I decided that due to the much more complex nature of this model in comparison to previous pop-ups, I was going to create some sketches that might give everyone a better idea of how it might look once I was let loose on it.

This was probably one of the biggest challenges of the project as I had to acquaint myself with every single nook and cranny of Nick's model and come up with ideas which would cohesively bring together all the aspects of the model in a meaningful visual way. I wasn't concerned with any figures or creatures that might populate the model at this stage, I was just concerned with the main building and structure itself. I had to pay careful attention to certain shapes and edges of the model which had to stay as Nick had cut them as they were essential to the way the model worked when opening and closing. Many of the other areas I could basically shape how I wanted within reason.

Technically-speaking, this model isn't a book at all. It's called a carousel, and as you open it up and fold the covers or boards back on themselves the model is pushed outwards and upwards to the point where the boards meet back to back and the model is fully extended.

Broken down to it's absolute basics, the model is constructed out of four distinct sections which are joined, back to back.

Anyway, after I had sat there musing on Nick's work, I got out a sheet of A3 paper and started sketching each quadrant in turn. You can see by the time I got to the fourth section I was starting to flag and eager to get on with roughing out the sections of the model itself. I had a much better idea of where I was going with it by then so I felt my time would be better spent working directly on the model itself. The deadline was also a little bit closer...

This was the first section I sketched out - featuring a 'Taxidermist's' with steps going up to it. To the right are various walkways which follow a route around the structure and are part of the game feature.

The next section I tackled features a crypt with steps leading down from a cave mouth. At the bottom in the centre you can see the dungeon area. To the right of that you can see the Taxidermist's which this section backs on to. There is an unfinished section here that was still being decided upon. It eventually became an area where I illustrated some goblin guards eating their supper.

This is part of the project I particularly enjoy. I feel I have the time to experiment and let my imagination have the freedom to shape a little world which I will later get the opportunity to populate with all sorts of creatures. I'm also bearing in mind that with this model there also has to be a game integrated into whatever I choose to illustrate. I decide early on that some kind of stone-flagged path might work quite well.
This section is the graveyard featuring some neat flying-buttresses and a little pop-up tomb which you can open up...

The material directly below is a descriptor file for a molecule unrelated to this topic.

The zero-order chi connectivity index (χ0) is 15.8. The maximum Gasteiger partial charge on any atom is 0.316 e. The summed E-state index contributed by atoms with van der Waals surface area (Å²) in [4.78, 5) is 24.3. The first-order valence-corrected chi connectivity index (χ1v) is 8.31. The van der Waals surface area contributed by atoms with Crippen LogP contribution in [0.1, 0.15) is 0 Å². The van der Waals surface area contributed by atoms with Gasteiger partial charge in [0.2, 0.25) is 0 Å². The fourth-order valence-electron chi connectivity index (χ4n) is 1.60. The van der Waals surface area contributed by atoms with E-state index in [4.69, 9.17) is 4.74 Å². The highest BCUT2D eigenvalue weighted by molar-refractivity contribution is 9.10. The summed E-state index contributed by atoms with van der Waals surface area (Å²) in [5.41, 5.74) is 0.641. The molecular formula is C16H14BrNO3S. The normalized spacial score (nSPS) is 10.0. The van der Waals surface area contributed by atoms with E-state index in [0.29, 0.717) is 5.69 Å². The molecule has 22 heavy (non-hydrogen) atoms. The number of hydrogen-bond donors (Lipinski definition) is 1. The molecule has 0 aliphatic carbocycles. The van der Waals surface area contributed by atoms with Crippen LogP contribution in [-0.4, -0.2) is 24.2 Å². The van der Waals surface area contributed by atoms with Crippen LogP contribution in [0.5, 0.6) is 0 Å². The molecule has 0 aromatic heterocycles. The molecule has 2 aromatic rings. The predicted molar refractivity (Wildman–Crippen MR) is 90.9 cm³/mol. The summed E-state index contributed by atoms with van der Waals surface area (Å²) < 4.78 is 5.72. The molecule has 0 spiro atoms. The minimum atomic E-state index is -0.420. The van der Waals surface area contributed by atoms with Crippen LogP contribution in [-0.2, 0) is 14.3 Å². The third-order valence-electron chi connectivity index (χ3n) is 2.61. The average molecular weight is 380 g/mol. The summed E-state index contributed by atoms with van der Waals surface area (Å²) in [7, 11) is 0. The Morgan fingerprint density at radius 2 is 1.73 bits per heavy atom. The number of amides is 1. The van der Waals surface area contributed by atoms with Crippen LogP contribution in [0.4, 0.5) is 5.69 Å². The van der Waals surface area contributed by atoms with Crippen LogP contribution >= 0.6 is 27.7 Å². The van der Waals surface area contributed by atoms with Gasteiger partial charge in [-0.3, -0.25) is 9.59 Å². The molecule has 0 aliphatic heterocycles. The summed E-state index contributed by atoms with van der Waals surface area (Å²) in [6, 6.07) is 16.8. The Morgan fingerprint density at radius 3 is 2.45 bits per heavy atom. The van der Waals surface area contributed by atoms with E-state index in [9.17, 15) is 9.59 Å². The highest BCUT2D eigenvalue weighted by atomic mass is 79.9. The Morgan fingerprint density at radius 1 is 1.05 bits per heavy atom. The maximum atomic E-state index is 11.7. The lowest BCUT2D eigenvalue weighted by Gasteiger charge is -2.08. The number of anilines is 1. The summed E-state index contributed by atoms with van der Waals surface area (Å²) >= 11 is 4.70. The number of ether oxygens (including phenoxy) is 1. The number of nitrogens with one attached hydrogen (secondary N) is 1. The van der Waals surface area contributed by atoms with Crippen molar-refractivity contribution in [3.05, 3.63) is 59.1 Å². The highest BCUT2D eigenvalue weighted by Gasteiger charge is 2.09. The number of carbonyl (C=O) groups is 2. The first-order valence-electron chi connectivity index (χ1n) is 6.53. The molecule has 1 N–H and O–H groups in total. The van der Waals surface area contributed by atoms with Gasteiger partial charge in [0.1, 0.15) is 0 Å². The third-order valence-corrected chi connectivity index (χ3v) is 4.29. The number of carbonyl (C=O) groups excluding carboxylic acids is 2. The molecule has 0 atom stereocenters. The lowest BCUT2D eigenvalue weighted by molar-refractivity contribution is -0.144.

As the covers fold back on themselves and form a solid 'wall', this is the only significantly large surface area of the model that can be illustrated on. I decided to make one side the entrance to a crypt through a cave and the other showed the night sky with a flying-buttress coming down from one of the towers. I had an idea that the flying-buttress might actually stand away from the 'wall' in relief rather than just be illustrated. I was pleased to find out that we could do that without the cost of producing the pop-up increasing significantly.

This last section backs up to the graveyard and had the 'Finish' area of the game. I never quite finished this as I was eager to get on and start roughing out the model sections themselves.

The next spooky post will feature some more of the sketches and finished pieces I produced at the next stage of the project...


Claw's Submarine just after surfacing

The picture book I am currently working on, 'The Treasure of Captain Claw' is very near completion now. I made an older post showing a couple of sketches from the book but as I am close (I hope) to signing this one off I thought I'd post some more pieces from this project.

The sketch above is a rough for the cover which has just been approved. It's inspiration comes from an old 'Boy's Own' type annual cover. I'll also be doing the hand-lettering on this which I always prefer...rather than using existing fonts etc. I've just been told to remove the skull & crossbones from the flag as it might hamper foreign edition sales. That's a real shame as having Pirates without skull & crossbones is like having Cowboys and Indians without six-shooters and tomahawks. Still...mustn't offend anyone...

I think I'm going to make up a symbol which hopefully will be deemed as less offensive but still look 'piratey'.

Anyway, I'm looking forward to doing that one in colour.

The other black and white sketch above was an earlier version and featured an underwater view of the sub. I was keen to keep the submarine from view until we see it in all it's glory in the book but the publisher felt that the sub was too good a selling point to not show more of it on the cover. It's a fair point. Although I do like these underwater images. The title of the book has changed since then as well.

The images at the very top and below are from a couple of spreads within the book. The one at the top opens up as a gate fold, showing a cross-section of Claw's submarine. Hopefully that will look pretty spectacular and it's the centrepiece of the book. I might give you a sneak preview of a section of that at some point soon...

Captain Claw's cabin

Hand Tinting

I came across these images whilst having a bit of a computer clear-out the other day. I bought a bunch of black and white photos (which I am pretty sure are the work of Mick Rock) at a record fair in Bristol many years ago. Several years after that I scanned one in and added some colour. This sort of work used to take a lot more skill than I needed to create these in Photoshop. Quite tempted to get one of these made into a framed print....but which one?